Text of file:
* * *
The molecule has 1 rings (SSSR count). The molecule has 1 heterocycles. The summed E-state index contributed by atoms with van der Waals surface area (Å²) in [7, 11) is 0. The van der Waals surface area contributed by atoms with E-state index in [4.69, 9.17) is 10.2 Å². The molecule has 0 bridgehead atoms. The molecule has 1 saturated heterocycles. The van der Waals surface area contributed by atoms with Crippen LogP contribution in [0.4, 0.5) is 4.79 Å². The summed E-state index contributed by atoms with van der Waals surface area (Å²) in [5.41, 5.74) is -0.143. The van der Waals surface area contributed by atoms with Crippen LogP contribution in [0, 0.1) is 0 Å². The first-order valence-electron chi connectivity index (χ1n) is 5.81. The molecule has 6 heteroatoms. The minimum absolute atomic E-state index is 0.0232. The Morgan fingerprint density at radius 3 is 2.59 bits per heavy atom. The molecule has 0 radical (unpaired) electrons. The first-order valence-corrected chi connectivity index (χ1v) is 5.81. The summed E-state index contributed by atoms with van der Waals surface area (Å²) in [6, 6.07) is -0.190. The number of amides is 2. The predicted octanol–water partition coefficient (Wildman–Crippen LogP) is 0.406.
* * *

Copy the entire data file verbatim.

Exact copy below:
The molecule has 1 rings (SSSR count). The molecule has 1 heterocycles. The summed E-state index contributed by atoms with van der Waals surface area (Å²) in [7, 11) is 0. The van der Waals surface area contributed by atoms with E-state index in [4.69, 9.17) is 10.2 Å². The molecule has 0 bridgehead atoms. The molecule has 1 saturated heterocycles. The van der Waals surface area contributed by atoms with Crippen LogP contribution in [0.4, 0.5) is 4.79 Å². The summed E-state index contributed by atoms with van der Waals surface area (Å²) in [5.41, 5.74) is -0.143. The van der Waals surface area contributed by atoms with Crippen LogP contribution in [0, 0.1) is 0 Å². The first-order valence-electron chi connectivity index (χ1n) is 5.81. The molecule has 6 heteroatoms. The minimum absolute atomic E-state index is 0.0232. The Morgan fingerprint density at radius 3 is 2.59 bits per heavy atom. The molecule has 0 radical (unpaired) electrons. The first-order valence-corrected chi connectivity index (χ1v) is 5.81. The summed E-state index contributed by atoms with van der Waals surface area (Å²) in [6, 6.07) is -0.190. The number of amides is 2. The predicted octanol–water partition coefficient (Wildman–Crippen LogP) is 0.406.